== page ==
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As a graduate researcher, you’ll join a supportive and stimulating health research community. We’re motivated to find new cures, treatments and therapies that bring hope to individuals and whole communities. Learn how you can pursue your passion in health research at the University.

We offer a wide range of health research projects for graduate researchers, across many different departments and centres. This means that you’ll find experience and expertise in your specific field of interest. And you’ll access support and guidance to deliver your own breakthrough research.

We also collaborate with 32 affiliated institutes, including the state’s leading research hospitals. So, even though you’re doing your graduate research degree through the University of Melbourne, you might spend your time working elsewhere. This experience will help to expand your networks and enhance your career prospects.

You can also engage with researchers from other disciplines. This might be through one of our multidisciplinary initiatives or institutes. For example, the Creativity and Wellbeing initiative brings together researchers from seven disciplines, including arts, education and health.

So, whatever you’re curious about, you’ll find experts here who share your passion and determination. And you’ll have the resources and infrastructure to make your research happen.

Together, we will continue to solve the biggest health challenges of our time.

Learn how we’re making a difference

For more than 150 years, research outcomes have improved people’s lives – in Australia and around the world.

In the 1930s, we invented a jacket respirator for polio victims. Unlike the iron lung alternative, this meant polio victims could move during treatment.

In the 1950s, we discovered neuraminidase, which enabled the flu vaccine. And a decade later, we progressed our knowledge of immunity by discovering T and B cells.

In the 1970s, researchers at the University invented the bionic ear. This groundbreaking cochlear implant was first given to a patient in 1978. Since then, it has provided hearing to 350 000 people in more than 120 countries.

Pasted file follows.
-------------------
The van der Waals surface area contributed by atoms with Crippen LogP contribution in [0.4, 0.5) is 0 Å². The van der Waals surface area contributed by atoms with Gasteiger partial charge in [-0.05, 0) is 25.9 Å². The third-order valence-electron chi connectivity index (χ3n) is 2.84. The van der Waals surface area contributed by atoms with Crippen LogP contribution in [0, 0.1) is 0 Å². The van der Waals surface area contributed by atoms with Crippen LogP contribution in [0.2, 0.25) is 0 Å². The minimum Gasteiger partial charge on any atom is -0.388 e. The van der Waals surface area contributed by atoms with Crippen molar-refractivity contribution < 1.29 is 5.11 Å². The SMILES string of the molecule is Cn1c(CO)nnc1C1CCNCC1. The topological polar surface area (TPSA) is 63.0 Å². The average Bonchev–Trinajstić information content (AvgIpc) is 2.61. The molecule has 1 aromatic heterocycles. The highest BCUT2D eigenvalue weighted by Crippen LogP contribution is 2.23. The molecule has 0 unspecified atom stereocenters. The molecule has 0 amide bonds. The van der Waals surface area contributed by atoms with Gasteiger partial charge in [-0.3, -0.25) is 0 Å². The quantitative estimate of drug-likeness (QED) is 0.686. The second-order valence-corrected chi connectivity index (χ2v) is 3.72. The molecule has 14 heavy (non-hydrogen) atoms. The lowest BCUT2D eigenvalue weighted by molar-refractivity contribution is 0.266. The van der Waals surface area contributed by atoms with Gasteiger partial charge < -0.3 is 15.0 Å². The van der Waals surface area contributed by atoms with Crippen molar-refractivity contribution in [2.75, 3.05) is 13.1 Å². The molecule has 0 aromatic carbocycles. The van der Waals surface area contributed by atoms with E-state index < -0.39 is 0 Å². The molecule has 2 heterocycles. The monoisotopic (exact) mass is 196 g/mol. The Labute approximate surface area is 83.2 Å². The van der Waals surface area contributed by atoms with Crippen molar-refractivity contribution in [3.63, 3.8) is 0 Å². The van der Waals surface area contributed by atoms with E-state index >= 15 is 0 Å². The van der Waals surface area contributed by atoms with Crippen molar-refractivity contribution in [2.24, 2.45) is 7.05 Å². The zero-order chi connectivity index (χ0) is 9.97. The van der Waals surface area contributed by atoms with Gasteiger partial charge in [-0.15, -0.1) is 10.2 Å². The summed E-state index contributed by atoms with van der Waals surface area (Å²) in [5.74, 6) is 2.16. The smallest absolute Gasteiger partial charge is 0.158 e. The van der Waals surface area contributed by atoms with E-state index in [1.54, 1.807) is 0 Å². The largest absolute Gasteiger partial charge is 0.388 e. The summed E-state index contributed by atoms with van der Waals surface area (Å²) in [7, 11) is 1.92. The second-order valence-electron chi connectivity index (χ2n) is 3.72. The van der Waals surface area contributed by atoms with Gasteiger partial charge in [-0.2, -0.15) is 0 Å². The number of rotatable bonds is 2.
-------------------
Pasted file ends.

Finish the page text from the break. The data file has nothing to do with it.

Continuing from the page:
And today, we’re improving survival rates for pancreatic cancer. We’ve created Australia’s first ‘organoids bank’, where mini pancreatic organs are bombarded with cancer drugs. This new approach to drug testing means researchers can decrease the time it takes to individualise chemotherapy treatment – from months to weeks. This is significant, because average survival is only three to six months from diagnosis.

We’re proud of these past discoveries and inventions. And we’re proud of our ongoing commitment to health research. We’re still leading the way, shaping healthcare delivery on a global scale.

Read more about how health research is improving lives

Explore our research themes

As a graduate researcher at the University of Melbourne, you can pursue opportunities in vital health research, including:

  • Cancer – covering all aspects of research, prevention, detection, treatment, care and health system transformation
  • Child Health – from infancy, through adolescence, and including reproductive potential, so we can optimise whole-life health
  • Immunology and Infection – research, translation, and public health policy and practice
  • Neuroscience – including psychiatry, mental health and psychology.

Partner with an overseas institution

Current funded Joint PhD opportunities

When you undertake a Joint PhD, you are supervised by academics from two institutions. As well as the University of Melbourne, you can partner with an international institution. This means your research will benefit from a truly global perspective. And you will enhance your prospects for an international research career.